Inferring phylogenetic birth-death models from extant lineages through time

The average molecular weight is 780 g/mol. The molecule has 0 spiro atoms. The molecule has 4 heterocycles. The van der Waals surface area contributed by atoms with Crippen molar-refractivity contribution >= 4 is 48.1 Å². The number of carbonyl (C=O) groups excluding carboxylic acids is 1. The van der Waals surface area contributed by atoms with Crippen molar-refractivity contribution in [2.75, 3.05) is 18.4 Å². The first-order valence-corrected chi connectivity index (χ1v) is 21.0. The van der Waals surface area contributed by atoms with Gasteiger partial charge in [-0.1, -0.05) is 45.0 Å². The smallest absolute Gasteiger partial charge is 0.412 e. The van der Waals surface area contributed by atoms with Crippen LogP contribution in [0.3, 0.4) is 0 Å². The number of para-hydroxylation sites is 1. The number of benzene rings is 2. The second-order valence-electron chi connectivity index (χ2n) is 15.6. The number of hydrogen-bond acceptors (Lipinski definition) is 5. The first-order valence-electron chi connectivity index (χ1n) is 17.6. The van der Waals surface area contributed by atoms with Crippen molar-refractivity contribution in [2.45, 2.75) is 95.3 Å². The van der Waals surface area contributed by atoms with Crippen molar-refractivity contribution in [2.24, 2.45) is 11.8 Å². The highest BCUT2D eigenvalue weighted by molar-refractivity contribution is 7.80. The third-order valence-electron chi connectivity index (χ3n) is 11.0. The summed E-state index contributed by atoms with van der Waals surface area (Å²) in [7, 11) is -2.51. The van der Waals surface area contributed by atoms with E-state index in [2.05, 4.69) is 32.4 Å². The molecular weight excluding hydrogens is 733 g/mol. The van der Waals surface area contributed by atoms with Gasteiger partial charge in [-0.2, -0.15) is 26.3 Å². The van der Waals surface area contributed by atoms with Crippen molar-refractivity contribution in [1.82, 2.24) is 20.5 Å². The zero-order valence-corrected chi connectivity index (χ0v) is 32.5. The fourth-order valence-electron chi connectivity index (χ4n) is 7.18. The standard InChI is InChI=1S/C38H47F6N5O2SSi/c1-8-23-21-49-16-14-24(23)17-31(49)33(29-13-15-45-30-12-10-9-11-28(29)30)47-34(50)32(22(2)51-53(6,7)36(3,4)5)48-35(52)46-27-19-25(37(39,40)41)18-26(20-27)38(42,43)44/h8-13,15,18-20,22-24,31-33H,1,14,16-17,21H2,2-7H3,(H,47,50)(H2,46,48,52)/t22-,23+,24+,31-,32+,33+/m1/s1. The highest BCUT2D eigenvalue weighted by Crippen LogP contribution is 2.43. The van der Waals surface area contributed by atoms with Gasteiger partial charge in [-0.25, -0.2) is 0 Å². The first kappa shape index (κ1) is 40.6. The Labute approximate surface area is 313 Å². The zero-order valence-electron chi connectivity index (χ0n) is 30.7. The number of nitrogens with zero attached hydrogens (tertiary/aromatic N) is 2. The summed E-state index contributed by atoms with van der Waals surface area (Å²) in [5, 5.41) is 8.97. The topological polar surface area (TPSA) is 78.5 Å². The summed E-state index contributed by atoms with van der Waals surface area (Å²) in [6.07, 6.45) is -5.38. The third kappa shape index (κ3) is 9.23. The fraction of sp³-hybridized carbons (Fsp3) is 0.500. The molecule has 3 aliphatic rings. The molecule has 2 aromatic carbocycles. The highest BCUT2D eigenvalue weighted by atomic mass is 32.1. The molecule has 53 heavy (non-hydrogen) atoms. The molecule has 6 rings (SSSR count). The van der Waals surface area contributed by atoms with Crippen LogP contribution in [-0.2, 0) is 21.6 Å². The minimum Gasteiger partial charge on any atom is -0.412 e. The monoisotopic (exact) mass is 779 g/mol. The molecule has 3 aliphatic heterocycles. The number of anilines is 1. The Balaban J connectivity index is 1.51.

Birth-death processes have been used to study population growth, with broad-ranging biological applications such as identifying speciation and extinction rates, calibrating divergence times, and studying the dynamics of pathogens in infection trees. Recent theoretical work on phylogenetic birth-death models offer differing viewpoints on whether they can be estimated from lineages through time. Recently, Louca and Pennell (2020) demonstrated that time-varying birth and death rates are not identifiable from lineage-through-time data. This was a grave result, in view of thousands of published biological and computational studies that use this data. In this talk, I explain how identifiability can be restored, while re-focusing the discussion to what actually makes inference computationally challenging. This is based on joint work with Jonathan Terhorst (University of Michigan, Ann Arbor).